The young Lorenza, who has collaborated with Christo since 2016, today impressively embodies the entire memory of the artist couple.
The market for Christo
The exhibition at Sotheby’s also presents various preparatory drawings for projects, including the last one made by the Bulgarian-born artist, which is not for sale, and depicts the Arc de Triomphe. Concerning the market for Christo, the Sotheby’s expert Stefano Moreni observes: “They used to sell works via galleries but also directly, to a network of collectors who supported him. To a certain extent he was a one of the first to invent a participatory funding system.”
But above all, Christo invented a unique language which magnifies forms and conceals their contents with an apparently simple gesture, as shown in the exhibition that ended in October 2020 at the Centre Pompidou. “I don’t know why I wrapped things,” commented the artist at the time. In market terms we observe a gap between the prices of his works at auction and in private sales. The record price, according to Artprice, is for a wrapped object from 1961 which sold for 481,500 euros in 2014. But Sotheby’s has just sold a large-scale preparatory work for the project “The Gate”, which took place in Central Park in New York in 2005, for around 1 million euros.
Lorenza Giovanelli observes that “Christo was a very prolific artist who worked every day.” We still don’t know the figures of the scale of his output”. The large-scale works are rarer and more in-demand. Four of them are to be presented on 17 February with estimates of 200,000 euros, including a “Pont Neuf Wrapped” dating from 1985.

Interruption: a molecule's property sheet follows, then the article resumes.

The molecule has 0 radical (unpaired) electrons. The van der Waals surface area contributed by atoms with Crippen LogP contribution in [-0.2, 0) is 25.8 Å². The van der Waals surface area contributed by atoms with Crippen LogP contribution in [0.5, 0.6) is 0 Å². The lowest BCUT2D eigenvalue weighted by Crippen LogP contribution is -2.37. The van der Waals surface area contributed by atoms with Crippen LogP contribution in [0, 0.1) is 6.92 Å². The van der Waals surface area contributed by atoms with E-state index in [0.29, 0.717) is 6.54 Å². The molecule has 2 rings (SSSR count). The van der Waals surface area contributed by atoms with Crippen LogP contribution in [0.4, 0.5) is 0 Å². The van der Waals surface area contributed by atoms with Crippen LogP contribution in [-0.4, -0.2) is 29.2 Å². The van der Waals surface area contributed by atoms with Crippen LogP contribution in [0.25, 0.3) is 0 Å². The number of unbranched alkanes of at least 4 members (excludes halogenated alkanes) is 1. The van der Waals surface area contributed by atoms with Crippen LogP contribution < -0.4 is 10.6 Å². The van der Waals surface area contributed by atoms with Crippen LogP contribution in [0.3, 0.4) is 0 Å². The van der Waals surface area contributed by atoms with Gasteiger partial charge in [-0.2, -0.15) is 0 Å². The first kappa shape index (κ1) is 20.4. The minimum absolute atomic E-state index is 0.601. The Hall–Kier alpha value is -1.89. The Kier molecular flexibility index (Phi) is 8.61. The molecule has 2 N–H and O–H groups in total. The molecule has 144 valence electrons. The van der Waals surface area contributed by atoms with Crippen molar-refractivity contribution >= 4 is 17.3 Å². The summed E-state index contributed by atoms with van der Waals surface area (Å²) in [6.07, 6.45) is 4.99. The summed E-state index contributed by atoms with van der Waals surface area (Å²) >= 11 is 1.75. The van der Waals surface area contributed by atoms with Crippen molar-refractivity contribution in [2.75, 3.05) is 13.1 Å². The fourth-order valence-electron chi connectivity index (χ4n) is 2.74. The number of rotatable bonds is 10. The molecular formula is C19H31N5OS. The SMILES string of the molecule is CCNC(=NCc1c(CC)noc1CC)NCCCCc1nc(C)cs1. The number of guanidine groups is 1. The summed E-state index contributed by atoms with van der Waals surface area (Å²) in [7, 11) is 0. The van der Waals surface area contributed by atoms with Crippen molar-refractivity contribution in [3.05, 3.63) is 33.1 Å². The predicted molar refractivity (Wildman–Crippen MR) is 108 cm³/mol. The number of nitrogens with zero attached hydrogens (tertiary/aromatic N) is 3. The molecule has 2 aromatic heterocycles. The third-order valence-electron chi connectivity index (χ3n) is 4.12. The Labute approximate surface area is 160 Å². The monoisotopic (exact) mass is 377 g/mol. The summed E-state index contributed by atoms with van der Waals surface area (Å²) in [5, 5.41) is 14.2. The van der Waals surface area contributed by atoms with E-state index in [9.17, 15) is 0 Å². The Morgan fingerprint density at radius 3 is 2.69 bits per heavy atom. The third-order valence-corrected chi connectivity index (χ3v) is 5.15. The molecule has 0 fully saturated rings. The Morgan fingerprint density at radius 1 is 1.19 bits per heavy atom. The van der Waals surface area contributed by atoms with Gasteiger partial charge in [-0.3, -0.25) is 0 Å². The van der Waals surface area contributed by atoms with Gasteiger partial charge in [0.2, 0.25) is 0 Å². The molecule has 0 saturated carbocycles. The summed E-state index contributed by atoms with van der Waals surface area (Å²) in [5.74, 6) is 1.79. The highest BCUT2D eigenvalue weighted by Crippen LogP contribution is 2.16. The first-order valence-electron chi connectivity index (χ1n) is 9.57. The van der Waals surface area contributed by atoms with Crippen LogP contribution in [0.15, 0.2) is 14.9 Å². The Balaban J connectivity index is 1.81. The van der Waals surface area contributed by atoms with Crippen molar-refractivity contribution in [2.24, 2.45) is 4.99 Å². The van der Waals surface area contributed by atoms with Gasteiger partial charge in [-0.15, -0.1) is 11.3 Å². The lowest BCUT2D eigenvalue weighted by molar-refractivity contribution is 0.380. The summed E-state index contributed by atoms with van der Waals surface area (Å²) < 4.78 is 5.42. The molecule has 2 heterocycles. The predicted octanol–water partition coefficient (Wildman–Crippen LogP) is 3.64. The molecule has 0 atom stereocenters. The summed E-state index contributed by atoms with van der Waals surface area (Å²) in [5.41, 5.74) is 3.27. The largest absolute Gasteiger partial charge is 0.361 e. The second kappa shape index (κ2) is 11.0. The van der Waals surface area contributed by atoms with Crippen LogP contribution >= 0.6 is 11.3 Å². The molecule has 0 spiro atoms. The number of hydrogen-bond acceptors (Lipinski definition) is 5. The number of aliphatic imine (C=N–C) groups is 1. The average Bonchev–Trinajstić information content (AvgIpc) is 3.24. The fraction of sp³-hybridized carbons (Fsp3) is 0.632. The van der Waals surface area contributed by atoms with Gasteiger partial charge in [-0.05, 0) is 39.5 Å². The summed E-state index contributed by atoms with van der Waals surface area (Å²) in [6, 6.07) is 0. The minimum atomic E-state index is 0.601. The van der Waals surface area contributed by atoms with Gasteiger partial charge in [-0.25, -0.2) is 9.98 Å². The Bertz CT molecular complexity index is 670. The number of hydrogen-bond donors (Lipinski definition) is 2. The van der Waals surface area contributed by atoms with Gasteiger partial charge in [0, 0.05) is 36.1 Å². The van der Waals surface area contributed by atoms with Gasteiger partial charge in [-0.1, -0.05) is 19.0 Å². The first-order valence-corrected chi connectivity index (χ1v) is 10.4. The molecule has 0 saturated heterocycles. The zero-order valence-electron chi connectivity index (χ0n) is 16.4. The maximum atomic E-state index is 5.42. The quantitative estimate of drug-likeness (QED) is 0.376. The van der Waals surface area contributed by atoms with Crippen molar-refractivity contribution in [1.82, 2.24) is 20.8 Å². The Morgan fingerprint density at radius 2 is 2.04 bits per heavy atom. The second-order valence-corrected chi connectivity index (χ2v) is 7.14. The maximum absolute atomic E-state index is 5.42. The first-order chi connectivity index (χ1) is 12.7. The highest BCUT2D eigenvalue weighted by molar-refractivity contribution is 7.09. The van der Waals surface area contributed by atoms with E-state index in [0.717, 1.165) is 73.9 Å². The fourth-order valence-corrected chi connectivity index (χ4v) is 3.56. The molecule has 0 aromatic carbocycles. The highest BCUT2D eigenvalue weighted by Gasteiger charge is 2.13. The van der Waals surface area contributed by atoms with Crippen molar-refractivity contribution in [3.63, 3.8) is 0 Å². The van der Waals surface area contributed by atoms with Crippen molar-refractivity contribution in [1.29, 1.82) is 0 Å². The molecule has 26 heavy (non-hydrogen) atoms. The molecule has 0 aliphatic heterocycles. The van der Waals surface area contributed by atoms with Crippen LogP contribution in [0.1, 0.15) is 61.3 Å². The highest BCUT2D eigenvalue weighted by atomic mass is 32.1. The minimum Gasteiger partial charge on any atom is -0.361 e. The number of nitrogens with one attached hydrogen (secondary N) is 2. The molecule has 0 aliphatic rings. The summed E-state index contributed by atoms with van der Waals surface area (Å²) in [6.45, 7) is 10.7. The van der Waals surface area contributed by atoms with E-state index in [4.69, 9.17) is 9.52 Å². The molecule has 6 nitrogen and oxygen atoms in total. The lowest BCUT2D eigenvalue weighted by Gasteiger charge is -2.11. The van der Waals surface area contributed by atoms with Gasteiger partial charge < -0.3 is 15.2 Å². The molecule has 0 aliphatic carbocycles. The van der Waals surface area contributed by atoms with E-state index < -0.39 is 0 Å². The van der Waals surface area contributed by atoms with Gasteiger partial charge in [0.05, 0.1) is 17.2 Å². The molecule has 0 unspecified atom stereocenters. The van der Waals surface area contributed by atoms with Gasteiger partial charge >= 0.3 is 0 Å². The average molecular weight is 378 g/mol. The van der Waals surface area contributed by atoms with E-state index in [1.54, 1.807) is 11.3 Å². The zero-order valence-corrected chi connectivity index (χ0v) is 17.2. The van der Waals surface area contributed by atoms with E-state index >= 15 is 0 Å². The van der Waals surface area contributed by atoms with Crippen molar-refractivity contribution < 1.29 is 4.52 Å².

Exchanges with friends
As for the remainder of the collection: “it was not conceived in the spirit of constituting a coherent ensemble,” explains Lorenza Giovanelli. “Most often it was a result of exchanges with friends.”
This is the case, for example, for a small blue monochrome by Klein (estimated at 100,000 euros). “Klein was initially a little sceptical about Christo. But that all changed when he married Rotraut. Jeanne-Claude offered her own Christian Dior wedding dress. Yves Klein knew that she was the daughter of General de Guillebon. He was very impressed. Next they created their collaborative works and Christo made their wedding portrait, only Klein died before it was finished…”
Fontana and Duchamp
The sale also contains a monochrome marked with a slash, “Concetto Spaziale”, from 1963 chosen by Jeanne-Claude along with a “Grand verre miniature” by Marcel Duchamp given after Duchamp’s death as a gift from his wife (estimated at 10,000 euros). “Duchamp often visited the couple at Howard Street,” reveals Lorenza Giovanelli. The work comes from the “Boites-en-valise” (Box in a Suitcase) series (a miniature portable resume of the artist’s work).
As an exception, Christo also acquired a remarkable bronze by Miro at the Maeght gallery in 1980, issued in two copies, which may well greatly exceed the 70,000 euro estimate. Its material, which is very stony in appearance, constitutes a raw assemblage of forms.
The work is not only a piece by the great Spanish artist; it also represents the visual predilections of the Bulgarian artist. A piece of contemporary art history.